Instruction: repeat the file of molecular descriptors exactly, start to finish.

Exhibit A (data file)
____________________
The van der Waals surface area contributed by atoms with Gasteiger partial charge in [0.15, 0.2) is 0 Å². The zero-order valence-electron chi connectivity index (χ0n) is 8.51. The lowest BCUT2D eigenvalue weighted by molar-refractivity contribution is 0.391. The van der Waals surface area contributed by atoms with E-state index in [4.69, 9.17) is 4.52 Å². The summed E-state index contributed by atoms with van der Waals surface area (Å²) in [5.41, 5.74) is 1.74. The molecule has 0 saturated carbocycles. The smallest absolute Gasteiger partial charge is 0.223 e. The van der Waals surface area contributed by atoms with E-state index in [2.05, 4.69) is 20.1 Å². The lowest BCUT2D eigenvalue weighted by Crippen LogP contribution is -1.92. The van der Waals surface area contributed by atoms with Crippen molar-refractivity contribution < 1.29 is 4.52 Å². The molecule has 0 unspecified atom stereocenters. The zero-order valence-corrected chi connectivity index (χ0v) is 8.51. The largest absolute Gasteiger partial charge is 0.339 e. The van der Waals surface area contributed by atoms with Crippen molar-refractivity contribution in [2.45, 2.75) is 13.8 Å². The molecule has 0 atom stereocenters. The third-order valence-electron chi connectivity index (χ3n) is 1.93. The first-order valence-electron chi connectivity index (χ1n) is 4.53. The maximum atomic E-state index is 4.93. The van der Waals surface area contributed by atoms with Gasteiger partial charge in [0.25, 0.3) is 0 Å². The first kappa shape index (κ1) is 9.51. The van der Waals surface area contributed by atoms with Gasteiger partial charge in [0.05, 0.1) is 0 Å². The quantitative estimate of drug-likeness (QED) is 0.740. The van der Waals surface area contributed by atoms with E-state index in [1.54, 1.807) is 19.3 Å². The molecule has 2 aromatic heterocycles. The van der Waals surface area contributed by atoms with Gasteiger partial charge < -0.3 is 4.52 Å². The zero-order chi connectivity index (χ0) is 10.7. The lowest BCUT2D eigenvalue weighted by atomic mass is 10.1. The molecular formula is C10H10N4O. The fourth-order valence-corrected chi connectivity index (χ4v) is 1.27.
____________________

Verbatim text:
The van der Waals surface area contributed by atoms with Gasteiger partial charge in [0.15, 0.2) is 0 Å². The zero-order valence-electron chi connectivity index (χ0n) is 8.51. The lowest BCUT2D eigenvalue weighted by molar-refractivity contribution is 0.391. The van der Waals surface area contributed by atoms with E-state index in [4.69, 9.17) is 4.52 Å². The summed E-state index contributed by atoms with van der Waals surface area (Å²) in [5.41, 5.74) is 1.74. The molecule has 0 saturated carbocycles. The smallest absolute Gasteiger partial charge is 0.223 e. The van der Waals surface area contributed by atoms with E-state index in [2.05, 4.69) is 20.1 Å². The lowest BCUT2D eigenvalue weighted by Crippen LogP contribution is -1.92. The van der Waals surface area contributed by atoms with Crippen molar-refractivity contribution < 1.29 is 4.52 Å². The molecule has 0 unspecified atom stereocenters. The zero-order valence-corrected chi connectivity index (χ0v) is 8.51. The largest absolute Gasteiger partial charge is 0.339 e. The van der Waals surface area contributed by atoms with Crippen molar-refractivity contribution in [2.45, 2.75) is 13.8 Å². The molecule has 0 atom stereocenters. The third-order valence-electron chi connectivity index (χ3n) is 1.93. The first-order valence-electron chi connectivity index (χ1n) is 4.53. The maximum atomic E-state index is 4.93. The van der Waals surface area contributed by atoms with Gasteiger partial charge in [0.25, 0.3) is 0 Å². The first kappa shape index (κ1) is 9.51. The van der Waals surface area contributed by atoms with Gasteiger partial charge in [0.05, 0.1) is 0 Å². The quantitative estimate of drug-likeness (QED) is 0.740. The van der Waals surface area contributed by atoms with E-state index in [1.54, 1.807) is 19.3 Å². The molecule has 2 aromatic heterocycles. The van der Waals surface area contributed by atoms with Gasteiger partial charge < -0.3 is 4.52 Å². The zero-order chi connectivity index (χ0) is 10.7. The lowest BCUT2D eigenvalue weighted by atomic mass is 10.1. The molecular formula is C10H10N4O. The fourth-order valence-corrected chi connectivity index (χ4v) is 1.27.